Credit Unions: Still the Best Bet for Consumers

By Fred R. Becker, Jr. President, National Association of Federal Credit Unions

One year after the Federal Reserve’s debit interchange fee cap rule was implemented and Bank of America announced (and then retracted) its ill-fated $5 fee for debit card use, the American public continues to vote with their wallets. Over 1.3 million people joined credit unions last year.

In study after study, good news about credit unions — not-for-profit, member-owned financial institutions — resonates. For example:

  • According to the American Customer Satisfaction Index, a national economic indicator of U.S. consumers’ evaluations of products and services, credit unions rate 87 out of a possible 100 for customer satisfaction. This is the highest score ever reached by any of the industries assessed by ASCI.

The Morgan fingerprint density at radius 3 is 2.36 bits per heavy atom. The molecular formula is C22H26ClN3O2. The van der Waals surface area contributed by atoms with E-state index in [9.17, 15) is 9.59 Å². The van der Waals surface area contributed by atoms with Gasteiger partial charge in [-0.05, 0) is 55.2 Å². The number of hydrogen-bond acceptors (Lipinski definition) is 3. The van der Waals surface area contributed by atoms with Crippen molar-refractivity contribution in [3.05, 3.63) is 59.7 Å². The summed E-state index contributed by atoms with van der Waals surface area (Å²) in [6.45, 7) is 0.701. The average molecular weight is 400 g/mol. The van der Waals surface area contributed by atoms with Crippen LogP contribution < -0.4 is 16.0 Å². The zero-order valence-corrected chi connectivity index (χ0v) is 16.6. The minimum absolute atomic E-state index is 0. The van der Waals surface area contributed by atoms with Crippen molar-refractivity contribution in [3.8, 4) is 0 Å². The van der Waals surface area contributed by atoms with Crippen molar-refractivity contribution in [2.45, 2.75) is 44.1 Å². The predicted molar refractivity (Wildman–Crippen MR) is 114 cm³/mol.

• Consumer Reports‘ Feb. 2012 issue noted that, on average, the largest credit unions have lower fees than the largest banks.
  • SNL Financial reported that credit unions easily outpace banks and thrifts for lowest average credit card rates to the tune of almost 200 basis points.

By contrast, the latest survey by Bankrate found that the average monthly fee on non-interest checking accounts at banks rose 25 percent to a record high of $5.48. Yet, the vast majority of credit unions continue to offer no-fee checking.

What are some of the other advantages of credit unions?

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